k

memory Tc cells

do not attack infected body cells. Instead, they can quickly proliferate and differentiate into more active cytotoxic T cells and more memory cytotoxic T cells if the same antigen enters the body at a future time

costimulation

recognition and co-stimulation must be present to activate and clonal selection of a helper T cell

helper T (Th)

k

memory T4 cells

of a helper T cell clone are not active cells. HOwever, if the same antigen enters the body again in the future, memory helper T cells can quickly proliferate and differentiate into more active helper T cells and more memory helper T cells

memory B cells

do not secrete antibodies. Instead, they can quickly proliferate and differentiate into more plasma cells and more membory B cells should the same antigen reappear at a future date

plasma cells

cell that develops from a B cell (lymphocyte) and produces antibodies

antibody

a protein produced by plasma cells in response to a specific antigen, the antibody combines w/ that antigen to neutralize, inhibit, or destroy it.

antibody structure

Antibodies are globulins; Most contain four polypeptide chains. Two of the chains are identical to each other and are called heavy chains; the two other chains are also identical to each other are light chains; A disulfide bond holds each light chain toa heavy chain.

glycoproteins

antibodies belong toa group of glycoproteins called globulins and are known as immunoglobulins

immunoglobulins

an antibody synthesized by plasma cells derived from B lymphocytes in resopnse to the introduction of an antigen. Immunoglobulins are divided into five kinds (IgG, IgM, IgA, IgD, and IgE)

2 heavy and 2 light chains

2 heavy chains are identical to each other and consist of 450 amino acids. Short carbohydrate chains are attached to each heavy polypeptide chain. Light chains each consist of about 220 amino acids. Held together by a disulfide bond

variable region

Tips of the H and L chains. constitute the antigen-binding site. Different for each kind of antibody, is the part of the antibody that recognizes and attaches specifically to a particular antigen.

constant regions

remainder of each H and L chain, is nearly the same in all antibodies of the same class and is responsible for the type of antigen-antibody reaction that occurs.l H chain distinguishes five different classes. Each has a specific biological role and structure.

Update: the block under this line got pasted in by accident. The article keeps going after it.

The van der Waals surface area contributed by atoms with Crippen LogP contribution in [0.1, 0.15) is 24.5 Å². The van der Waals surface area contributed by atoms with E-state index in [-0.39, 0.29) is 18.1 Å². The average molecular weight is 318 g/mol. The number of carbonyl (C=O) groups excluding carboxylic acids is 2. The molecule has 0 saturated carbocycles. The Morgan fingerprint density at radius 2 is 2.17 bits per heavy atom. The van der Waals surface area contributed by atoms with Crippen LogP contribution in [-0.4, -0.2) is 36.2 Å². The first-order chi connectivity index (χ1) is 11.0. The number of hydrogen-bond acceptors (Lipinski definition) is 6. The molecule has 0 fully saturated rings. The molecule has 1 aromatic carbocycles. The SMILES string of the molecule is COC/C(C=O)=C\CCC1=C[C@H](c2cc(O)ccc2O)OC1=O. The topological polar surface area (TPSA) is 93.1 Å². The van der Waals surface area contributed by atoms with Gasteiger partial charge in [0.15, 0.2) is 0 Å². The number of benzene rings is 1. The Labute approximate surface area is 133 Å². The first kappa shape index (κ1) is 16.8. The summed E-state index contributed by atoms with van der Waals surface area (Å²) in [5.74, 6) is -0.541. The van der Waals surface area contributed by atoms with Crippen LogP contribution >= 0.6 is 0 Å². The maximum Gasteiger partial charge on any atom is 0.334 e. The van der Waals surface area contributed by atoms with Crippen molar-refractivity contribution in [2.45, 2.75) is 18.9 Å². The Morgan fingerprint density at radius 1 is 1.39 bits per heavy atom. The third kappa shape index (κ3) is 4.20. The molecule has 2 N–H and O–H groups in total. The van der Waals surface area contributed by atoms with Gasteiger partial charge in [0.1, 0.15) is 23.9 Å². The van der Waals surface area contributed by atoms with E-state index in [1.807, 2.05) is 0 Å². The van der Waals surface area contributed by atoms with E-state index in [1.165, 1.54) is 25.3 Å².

antigen binding sites

are made up of the variable regions of the H and L chains. recognizes and attaches specifically to a particular antigen

neutralization of antigen

The reactinoof antibody with antigen blocks or neutralizes some bacterial toxins and prevents attachment of some viruses to body cells

complement activation

complement proteins destroy microbes by causing phagocytosis, cytolysis, and inflammation; also prevent excessive damage to body tissues. Act in a cascade. With each succeeding reacdtion, more and more product is formed so that the net effect is amplified many times.

immunological memory

is due to the presence of long-lasting antibodies and very long-lived lymphocytes that arise during clonal selection of antigen-stimulated B cells and T cells. A hallmark of immune resopnses is memory for specific antigens that have triggered immune responses in the past.

primary immune response

After an initial contact with an antigen, no antibodies are present for a period of several days. Then a slow rise of the antibody titer occurs, first IgM and then IgG, followed by a gradual decline in antibody titer.

secondary immune response

memory cells may remain for decades. Every new encounter w/ the same antigen results in a rapid proliferation of memory cells. After subsequent encounters, the antibody titer is far greater than during a primary response and consists mainly of IgG antibodies. This accelerated, more intense response is called the secondary response. Antibodies have an even higher affinity for the antigen than those produced during a primary response, and have more success disposing of it.

how does the lymphatic system contribute to homeostasis

draining interstitial fluid as well as providing the mechanisms for defense against disease

describe nonspecific resistance to disease and how it differs from specific resistance or immunity

nonspecific-defenses present at birth; always present and aailable t provide rpaid responses to protect us against disease; doesn't involve specific recognition of a microbe and acts against all microbes in the same way; doesn't have a memory component; represent immunity's early warning system and designed to prevent microbes from gaining access into the body and eliminate those who do....... adaptive (specific) defenses that involve specific recognition of a microbe once it has breached the innate immunity defenses. Based on a specific response to a specific microbe; that is, adapts or adjusts to handle a specific microbe. Slower to respond, has a memory component. INvolves T lymphocytes and B lymphocytes

how are cell-mediated immunity and antibody-mediated immunity connected

*** co-stimulation by helper T cells help to activate b cells in the antibody-mediated immunity

what is the importance of specificity in the cell mediated immune response and in the antibody mediated response

k

describe the functions of the lymphatic system

Drains excess interstitial fluid; Transports dietary lipids; Carries out immune responses

describe the organs and parts of the lymphatic system and their respective functions

primary organs are teh sites where stem cells divide and becom eimmunocompetent. They include the red bone marrow and the thymus. Secondary lymphatic organs and tissues are teh sites where most immune responses occur. They include lymph nodes, the spleen, and lymphatic nodules.

describe lymphatic vessels and lymphatic circulation